In the aftermath of King’s previous “radical outbursts”, the big banks have remained tight-lipped. In recent days, though, the Governor has been the subject of some nasty press briefings. Anonymous City sources have dubbed King “bitter”, “deeply scarred” and “out of touch”. The banks’ spin doctors have been working overtime to undermine his authority.

King’s views are irrelevant, we’re told, as he didn’t see the sub-prime crisis coming. In fact, he did. Of the many occasions I heard King speak about the dangers of mortgage-backed derivatives and too much borrowing, the one that sticks in my mind is the Lord Mayor’s Banquet in Central London in June 2007.

“It may say champagne – AAA – on the label of an increasing number of structured credit instruments,” King boomed almost four years ago. “But by the time investors get to what’s left in the bottle, it could taste rather flat. Excessive leverage is the common theme of many previous financial crises. Are we really so much cleverer than the financiers of the past?”

King gave repeated, public warnings about the dangers brewing in the UK and international banking sector – going as far as a Bank of England governor could, without risking accusations of spreading panic. He didn’t have the detailed knowledge he should have had about the specifics of each bank’s balance sheet. But that’s because the bank supervisory role was with the (Treasury-controlled) FSA – which knew Gordon Brown wanted the lending boom to continue, in the misguided hope that the resulting “feel good” factor would make him the UK’s most popular politician.

Getting down to the fundamentals, the big banks say King’s preferred “Glass-Steagall” banking split – named after the legislation introduced in the US after the 1929 Wall Street crash – is a “red herring” seeing as Lehman wasn’t a universal bank.

But the Lehman collapse was only as devastating as it was because the UK’s core commercial banking system was so riddled with bad bets and leverage foisted on it by its investing banking masters. Had that not been the case, the failure of Lehman, while a shock, would not have posed a systemic threat.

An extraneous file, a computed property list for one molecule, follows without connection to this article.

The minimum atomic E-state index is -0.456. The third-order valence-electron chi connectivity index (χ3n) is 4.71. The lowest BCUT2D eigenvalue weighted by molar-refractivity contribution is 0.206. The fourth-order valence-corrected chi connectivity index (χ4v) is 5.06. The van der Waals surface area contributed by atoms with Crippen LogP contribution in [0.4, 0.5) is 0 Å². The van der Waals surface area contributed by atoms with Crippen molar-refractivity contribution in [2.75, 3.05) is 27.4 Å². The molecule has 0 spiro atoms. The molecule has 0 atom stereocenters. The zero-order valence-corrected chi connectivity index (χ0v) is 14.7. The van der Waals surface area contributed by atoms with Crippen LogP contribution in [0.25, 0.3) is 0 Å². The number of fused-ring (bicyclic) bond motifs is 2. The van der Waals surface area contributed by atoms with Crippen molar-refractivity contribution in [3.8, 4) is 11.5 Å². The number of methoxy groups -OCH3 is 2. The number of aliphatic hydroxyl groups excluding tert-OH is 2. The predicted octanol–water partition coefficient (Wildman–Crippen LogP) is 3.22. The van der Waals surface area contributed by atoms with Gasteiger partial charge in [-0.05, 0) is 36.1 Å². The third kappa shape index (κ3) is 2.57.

The bankers than argue it’s impossible to draw a line between investment and commercial banking. As King has previously argued, “it’s hard to see why”. The reality is that existing regulations already distinguish between different bank functions when determining capital requirements.

The real reason the banks are attacking King now is that the Government’s Independent Banking Commission will soon be issuing its interim findings – and the City is worried it could be too heavily influenced by King.

I would argue, conversely, that the signs are the IBC, and ultimately the UK Government, won’t be nearly influenced enough by the Governor’s compelling logic.

The recent “Project Merlin” peace treaty between the banks and the Treasury was a huge tactical blunder in my view. And the IBC, while dubbed “fiercely independent” by apparently knowledgeable commentators has, as far as I can see, already shot its bolt.

Having already ruled-out total separation, the IBC is most likely to recommend “ring-fencing commercial and investment banking”, allowing them to remain within the same institution. While this may be an appealing political compromise, it is absolutely the wrong thing to do.

“Chinese walls” break under pressure. They cannot exist at all levels, as senior executives need to know what’s going on across the entire group. The “ring-fence” option relies too much on sophisticated regulation – ignoring the reality that regulators will be out-smarted by smarter and better-paid practitioners. There will also be huge shareholder pressure for a broad bank to boost profits at the expense of a sound commercial banking core.

That’s why nothing less than total separation will do. That is the lesson of history. King knows this, as do the bankers – which is why their respective language has become so stark.